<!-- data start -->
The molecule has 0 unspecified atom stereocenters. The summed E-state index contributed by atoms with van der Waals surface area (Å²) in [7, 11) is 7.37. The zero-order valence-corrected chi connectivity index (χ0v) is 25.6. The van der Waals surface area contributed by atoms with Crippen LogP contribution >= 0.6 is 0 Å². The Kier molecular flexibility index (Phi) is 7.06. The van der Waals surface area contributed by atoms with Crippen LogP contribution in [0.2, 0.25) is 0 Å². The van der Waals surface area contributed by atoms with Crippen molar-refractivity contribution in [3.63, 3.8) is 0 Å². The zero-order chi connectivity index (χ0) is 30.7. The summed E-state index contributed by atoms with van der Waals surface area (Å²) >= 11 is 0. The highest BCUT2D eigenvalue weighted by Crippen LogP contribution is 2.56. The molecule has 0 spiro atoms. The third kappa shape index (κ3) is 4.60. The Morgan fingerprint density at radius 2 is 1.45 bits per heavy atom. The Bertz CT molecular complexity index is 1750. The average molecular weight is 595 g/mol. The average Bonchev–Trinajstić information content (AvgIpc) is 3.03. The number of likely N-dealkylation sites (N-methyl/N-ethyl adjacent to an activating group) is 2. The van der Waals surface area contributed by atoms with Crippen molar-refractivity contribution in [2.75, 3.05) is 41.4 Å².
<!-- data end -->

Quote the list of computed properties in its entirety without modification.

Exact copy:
The molecule has 0 unspecified atom stereocenters. The summed E-state index contributed by atoms with van der Waals surface area (Å²) in [7, 11) is 7.37. The zero-order valence-corrected chi connectivity index (χ0v) is 25.6. The van der Waals surface area contributed by atoms with Crippen LogP contribution >= 0.6 is 0 Å². The Kier molecular flexibility index (Phi) is 7.06. The van der Waals surface area contributed by atoms with Crippen LogP contribution in [0.2, 0.25) is 0 Å². The van der Waals surface area contributed by atoms with Crippen molar-refractivity contribution in [3.63, 3.8) is 0 Å². The zero-order chi connectivity index (χ0) is 30.7. The summed E-state index contributed by atoms with van der Waals surface area (Å²) >= 11 is 0. The highest BCUT2D eigenvalue weighted by Crippen LogP contribution is 2.56. The molecule has 0 spiro atoms. The third kappa shape index (κ3) is 4.60. The Morgan fingerprint density at radius 2 is 1.45 bits per heavy atom. The Bertz CT molecular complexity index is 1750. The average molecular weight is 595 g/mol. The average Bonchev–Trinajstić information content (AvgIpc) is 3.03. The number of likely N-dealkylation sites (N-methyl/N-ethyl adjacent to an activating group) is 2. The van der Waals surface area contributed by atoms with Crippen molar-refractivity contribution in [2.75, 3.05) is 41.4 Å².